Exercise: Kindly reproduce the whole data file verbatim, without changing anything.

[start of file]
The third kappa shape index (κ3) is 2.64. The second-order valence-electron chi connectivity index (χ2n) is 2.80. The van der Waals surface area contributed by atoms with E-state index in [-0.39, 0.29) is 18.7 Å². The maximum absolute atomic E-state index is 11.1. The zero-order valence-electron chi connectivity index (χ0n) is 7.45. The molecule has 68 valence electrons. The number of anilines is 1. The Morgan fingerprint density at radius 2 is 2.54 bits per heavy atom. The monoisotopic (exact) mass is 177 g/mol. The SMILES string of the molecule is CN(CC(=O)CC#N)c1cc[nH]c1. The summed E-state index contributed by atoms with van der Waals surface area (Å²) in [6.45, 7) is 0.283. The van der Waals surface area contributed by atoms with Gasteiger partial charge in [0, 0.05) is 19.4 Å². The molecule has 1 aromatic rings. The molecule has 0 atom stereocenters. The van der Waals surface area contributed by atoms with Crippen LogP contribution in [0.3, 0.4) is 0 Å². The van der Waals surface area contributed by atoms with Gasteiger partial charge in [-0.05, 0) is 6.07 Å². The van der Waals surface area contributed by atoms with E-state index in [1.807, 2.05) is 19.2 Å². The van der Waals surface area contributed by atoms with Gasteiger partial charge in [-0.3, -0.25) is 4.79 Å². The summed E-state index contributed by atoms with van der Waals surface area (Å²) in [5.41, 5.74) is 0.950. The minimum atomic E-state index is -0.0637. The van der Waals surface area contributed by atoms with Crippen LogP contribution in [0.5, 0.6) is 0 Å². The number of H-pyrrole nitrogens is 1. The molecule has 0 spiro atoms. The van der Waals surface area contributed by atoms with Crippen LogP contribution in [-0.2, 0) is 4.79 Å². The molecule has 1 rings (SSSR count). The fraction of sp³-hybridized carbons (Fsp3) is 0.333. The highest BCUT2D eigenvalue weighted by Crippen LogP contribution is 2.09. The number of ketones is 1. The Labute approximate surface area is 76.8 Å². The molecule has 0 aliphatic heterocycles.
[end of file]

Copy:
The third kappa shape index (κ3) is 2.64. The second-order valence-electron chi connectivity index (χ2n) is 2.80. The van der Waals surface area contributed by atoms with E-state index in [-0.39, 0.29) is 18.7 Å². The maximum absolute atomic E-state index is 11.1. The zero-order valence-electron chi connectivity index (χ0n) is 7.45. The molecule has 68 valence electrons. The number of anilines is 1. The Morgan fingerprint density at radius 2 is 2.54 bits per heavy atom. The monoisotopic (exact) mass is 177 g/mol. The SMILES string of the molecule is CN(CC(=O)CC#N)c1cc[nH]c1. The summed E-state index contributed by atoms with van der Waals surface area (Å²) in [6.45, 7) is 0.283. The van der Waals surface area contributed by atoms with Gasteiger partial charge in [0, 0.05) is 19.4 Å². The molecule has 1 aromatic rings. The molecule has 0 atom stereocenters. The van der Waals surface area contributed by atoms with Crippen LogP contribution in [0.3, 0.4) is 0 Å². The van der Waals surface area contributed by atoms with Gasteiger partial charge in [-0.05, 0) is 6.07 Å². The van der Waals surface area contributed by atoms with E-state index in [1.807, 2.05) is 19.2 Å². The van der Waals surface area contributed by atoms with Gasteiger partial charge in [-0.3, -0.25) is 4.79 Å². The summed E-state index contributed by atoms with van der Waals surface area (Å²) in [5.41, 5.74) is 0.950. The minimum atomic E-state index is -0.0637. The van der Waals surface area contributed by atoms with Crippen LogP contribution in [0.5, 0.6) is 0 Å². The number of H-pyrrole nitrogens is 1. The molecule has 0 spiro atoms. The van der Waals surface area contributed by atoms with Crippen LogP contribution in [-0.2, 0) is 4.79 Å². The molecule has 1 rings (SSSR count). The fraction of sp³-hybridized carbons (Fsp3) is 0.333. The highest BCUT2D eigenvalue weighted by Crippen LogP contribution is 2.09. The number of ketones is 1. The Labute approximate surface area is 76.8 Å². The molecule has 0 aliphatic heterocycles.